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To expense or not to expense? That is the question

July 28, 2014
Since the U.S. tax code was written, there have been disagreements between taxpayers and the IRS on which items should be currently deductible versus capitalizable.

By John K. McGill, JD, CPA, MBA, and Rebecca H. Rodriguez, CPA, CFP®

Since the U.S. tax code was written, there have been disagreements between taxpayers and the IRS on which items should be currently deductible versus capitalizable. After 10 years in the making, the final "repair" regulations (T.D. 9636) were issued in September 2013. The new rules are mandatory for tax years beginning on or after Jan. 1, 2014, but may be adopted early for the 2012 or 2013 tax years. Many of the regulations pertain to areas outside the scope of a dental practice, but other areas require an assessment of many doctors' current policies.

When doctors purchase an item for their business, it is either deducted as a current expense or capitalized as a fixed asset. Fixed assets are given applicable "useful lives," and the original cost basis is deducted over that period. Previously, there was no bright line rule for the dollar value at which items became fixed assets versus currently deductible. Typically, if the item had a useful life of more than 12 months, it was required to be capitalized. In some cases, practices would identify a minimum dollar value on which to base book capitalization decisions, but previously there was no corresponding threshold explicit in the tax code.

The new regulations now provide doctors with guidance in this area. Practices may now make a de minimis safe harbor election, which allows doctors to follow their book minimum capitalization policy for tax purposes. For practices without an audited financial statement, the minimum capitalization threshold generally cannot exceed $500 per item. If it's on the same invoice, the cost of an item must include delivery fees, installation, and similar costs. In order to rely on this safe harbor, doctors must have a written policy in place as of the beginning of the tax year.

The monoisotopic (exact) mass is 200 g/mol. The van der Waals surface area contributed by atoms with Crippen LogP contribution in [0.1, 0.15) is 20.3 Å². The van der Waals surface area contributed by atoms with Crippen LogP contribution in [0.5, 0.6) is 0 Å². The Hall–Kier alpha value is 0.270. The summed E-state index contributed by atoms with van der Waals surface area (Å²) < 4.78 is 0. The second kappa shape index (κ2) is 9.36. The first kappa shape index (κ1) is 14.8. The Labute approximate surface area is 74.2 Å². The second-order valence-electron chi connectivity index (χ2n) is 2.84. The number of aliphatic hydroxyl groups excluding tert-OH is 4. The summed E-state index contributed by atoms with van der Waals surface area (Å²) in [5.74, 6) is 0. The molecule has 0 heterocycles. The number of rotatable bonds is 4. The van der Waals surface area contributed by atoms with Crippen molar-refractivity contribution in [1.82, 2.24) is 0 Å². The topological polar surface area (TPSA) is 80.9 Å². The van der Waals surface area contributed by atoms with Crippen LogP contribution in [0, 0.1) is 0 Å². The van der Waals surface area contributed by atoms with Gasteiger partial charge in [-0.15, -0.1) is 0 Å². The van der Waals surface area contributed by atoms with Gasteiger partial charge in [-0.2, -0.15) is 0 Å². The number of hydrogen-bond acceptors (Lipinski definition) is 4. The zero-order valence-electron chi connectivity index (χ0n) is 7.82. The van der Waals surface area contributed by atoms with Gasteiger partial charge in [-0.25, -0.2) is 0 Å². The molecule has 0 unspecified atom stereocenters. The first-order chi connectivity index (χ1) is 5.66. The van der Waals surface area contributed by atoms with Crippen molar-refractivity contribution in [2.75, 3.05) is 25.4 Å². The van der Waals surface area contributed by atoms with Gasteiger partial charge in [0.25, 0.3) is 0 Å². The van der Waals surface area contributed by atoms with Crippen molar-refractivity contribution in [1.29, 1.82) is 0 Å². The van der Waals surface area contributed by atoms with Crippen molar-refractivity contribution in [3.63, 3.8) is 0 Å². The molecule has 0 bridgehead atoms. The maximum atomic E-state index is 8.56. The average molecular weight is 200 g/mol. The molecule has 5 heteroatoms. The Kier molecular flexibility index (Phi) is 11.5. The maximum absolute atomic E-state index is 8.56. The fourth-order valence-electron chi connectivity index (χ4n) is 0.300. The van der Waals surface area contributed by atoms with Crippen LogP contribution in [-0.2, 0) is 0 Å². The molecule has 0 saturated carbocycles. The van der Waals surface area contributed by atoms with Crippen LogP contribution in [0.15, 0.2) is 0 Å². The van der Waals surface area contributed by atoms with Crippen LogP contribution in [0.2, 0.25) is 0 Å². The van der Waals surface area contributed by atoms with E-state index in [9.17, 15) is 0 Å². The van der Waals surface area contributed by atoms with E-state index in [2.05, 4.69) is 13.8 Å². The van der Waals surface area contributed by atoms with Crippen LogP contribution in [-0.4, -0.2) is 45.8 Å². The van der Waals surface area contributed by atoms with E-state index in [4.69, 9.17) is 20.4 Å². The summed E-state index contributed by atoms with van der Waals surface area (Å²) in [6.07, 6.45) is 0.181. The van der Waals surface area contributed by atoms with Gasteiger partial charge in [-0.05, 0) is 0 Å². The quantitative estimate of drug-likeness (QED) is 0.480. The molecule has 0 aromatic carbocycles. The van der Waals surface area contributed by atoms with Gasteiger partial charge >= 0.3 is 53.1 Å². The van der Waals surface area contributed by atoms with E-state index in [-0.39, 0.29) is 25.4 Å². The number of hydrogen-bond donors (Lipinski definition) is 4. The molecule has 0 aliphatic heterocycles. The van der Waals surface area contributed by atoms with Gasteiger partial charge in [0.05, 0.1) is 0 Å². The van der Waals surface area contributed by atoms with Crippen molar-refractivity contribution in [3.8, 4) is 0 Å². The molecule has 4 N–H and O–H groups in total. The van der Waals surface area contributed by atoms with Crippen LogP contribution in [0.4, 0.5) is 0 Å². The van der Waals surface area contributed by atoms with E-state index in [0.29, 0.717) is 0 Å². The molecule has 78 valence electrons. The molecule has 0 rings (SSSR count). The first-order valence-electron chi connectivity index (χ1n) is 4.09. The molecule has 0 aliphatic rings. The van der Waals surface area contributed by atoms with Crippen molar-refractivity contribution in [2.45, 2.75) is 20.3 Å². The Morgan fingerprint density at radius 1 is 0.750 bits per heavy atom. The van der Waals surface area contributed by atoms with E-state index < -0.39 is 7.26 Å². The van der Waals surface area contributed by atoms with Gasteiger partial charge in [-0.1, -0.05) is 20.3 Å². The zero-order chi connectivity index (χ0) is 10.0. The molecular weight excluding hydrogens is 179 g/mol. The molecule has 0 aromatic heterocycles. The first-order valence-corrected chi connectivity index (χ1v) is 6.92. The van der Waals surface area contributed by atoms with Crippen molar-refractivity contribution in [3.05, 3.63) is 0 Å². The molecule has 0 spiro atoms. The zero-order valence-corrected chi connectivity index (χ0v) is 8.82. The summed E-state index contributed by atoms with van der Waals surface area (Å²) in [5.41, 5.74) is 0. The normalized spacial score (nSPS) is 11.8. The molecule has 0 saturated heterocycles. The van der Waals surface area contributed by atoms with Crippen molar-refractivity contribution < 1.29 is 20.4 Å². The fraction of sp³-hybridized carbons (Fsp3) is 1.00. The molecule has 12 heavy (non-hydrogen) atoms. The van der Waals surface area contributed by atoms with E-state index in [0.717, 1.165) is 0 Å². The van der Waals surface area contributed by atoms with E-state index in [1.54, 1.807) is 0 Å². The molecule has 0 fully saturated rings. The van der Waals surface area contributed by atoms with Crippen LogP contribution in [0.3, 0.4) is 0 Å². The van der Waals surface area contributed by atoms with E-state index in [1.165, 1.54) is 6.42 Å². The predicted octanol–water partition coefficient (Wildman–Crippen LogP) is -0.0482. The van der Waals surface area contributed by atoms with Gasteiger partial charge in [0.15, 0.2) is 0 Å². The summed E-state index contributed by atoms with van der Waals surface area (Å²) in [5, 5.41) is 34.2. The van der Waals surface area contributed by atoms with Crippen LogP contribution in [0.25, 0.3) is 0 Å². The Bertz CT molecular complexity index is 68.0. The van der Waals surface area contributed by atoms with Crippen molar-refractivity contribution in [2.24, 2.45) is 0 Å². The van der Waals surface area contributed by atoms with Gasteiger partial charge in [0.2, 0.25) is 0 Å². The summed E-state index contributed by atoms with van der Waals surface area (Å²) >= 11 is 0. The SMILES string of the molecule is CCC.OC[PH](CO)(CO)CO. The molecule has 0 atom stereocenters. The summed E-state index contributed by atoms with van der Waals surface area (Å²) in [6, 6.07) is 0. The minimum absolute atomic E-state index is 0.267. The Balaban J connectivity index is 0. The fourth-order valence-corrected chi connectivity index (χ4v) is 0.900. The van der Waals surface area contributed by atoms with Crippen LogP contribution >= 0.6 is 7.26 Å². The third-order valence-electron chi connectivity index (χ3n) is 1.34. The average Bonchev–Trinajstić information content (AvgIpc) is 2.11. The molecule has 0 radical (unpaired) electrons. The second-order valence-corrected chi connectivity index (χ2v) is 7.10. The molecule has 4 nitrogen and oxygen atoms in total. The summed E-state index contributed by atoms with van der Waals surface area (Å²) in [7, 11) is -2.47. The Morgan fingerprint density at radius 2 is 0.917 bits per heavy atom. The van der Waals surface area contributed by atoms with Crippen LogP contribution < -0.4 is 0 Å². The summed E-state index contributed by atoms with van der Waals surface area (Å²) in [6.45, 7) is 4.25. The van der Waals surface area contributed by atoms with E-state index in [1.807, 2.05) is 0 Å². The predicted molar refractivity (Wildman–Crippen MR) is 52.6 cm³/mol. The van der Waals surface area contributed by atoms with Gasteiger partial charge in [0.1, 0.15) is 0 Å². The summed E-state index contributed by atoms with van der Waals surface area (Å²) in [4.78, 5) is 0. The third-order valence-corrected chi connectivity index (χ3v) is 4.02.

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The law also provides guidance on repairs, outlining when repairs should be capitalized versus deducted. Repairs on an asset generally must be capitalized if the repairs improve the unit of property. An improvement would include a material addition, increase in capacity, productivity, efficiency, strength, quality, or output of a unit of property. In addition, an amount paid that returns a unit of property to working condition if it has deteriorated to a state of nonfunctional disrepair; the replacement of parts that comprise a major component or substantial structural part of the unit of property; or adapting a unit of property to a new or different use all need to be capitalized too.

The determination of wheth
er a repair should be capitalized or expensed is often complex and can require extensive analysis. To simplify the process, there is a routine maintenance safe harbor that allows doctors to deduct amounts paid that they reasonably expect to perform more than once during the class life of the property. Still, much consideration must be given to ensure a practice is adhering to the new regulations. This includes defining the unit of property, and determining whether it is improved. This determination is especially difficult when dealing with real property, as the building and its eight defined building systems are each treated as a separate unit of property for applying the improvements standard.

Cost segregation studies have been popular in the past due to their ability to break out costs from a 39-year depreciable life for buildings, to a more accelerated timeline. The regulations add two significant benefits for obtaining a study. The first is being able to identify each of the eight defined building systems for purposes of evaluating whether future amounts paid must be capitalized or expensed. The second is the ability to reflect a partial disposition and write-off the remaining basis in the property disposed, as opposed to continuing to depreciate it over a 39-year life. If doctors own the building in which they practice, or are in the process of building, it is good to discuss obtaining a cost segregation study.

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Doctors need to make sure they abide to the changes on whether an item is currently deductible or whether it should be capitalized. As a result, when a situation arises, doctors should contact their CPA to ensure they comply with the new regulations.

John McGill, JD, CPA, MBA, provides tax and business planning, and Rebecca Rodriguez, CPA, CFP® provides accounting services exclusively for the dental profession. The McGill & Hill Group, LLC, is your one-stop resource for tax/business planning, practice transition, legal, retirement plan administration, CPA, and investment advisory services. Visit www.mcgillhillgroup.com.

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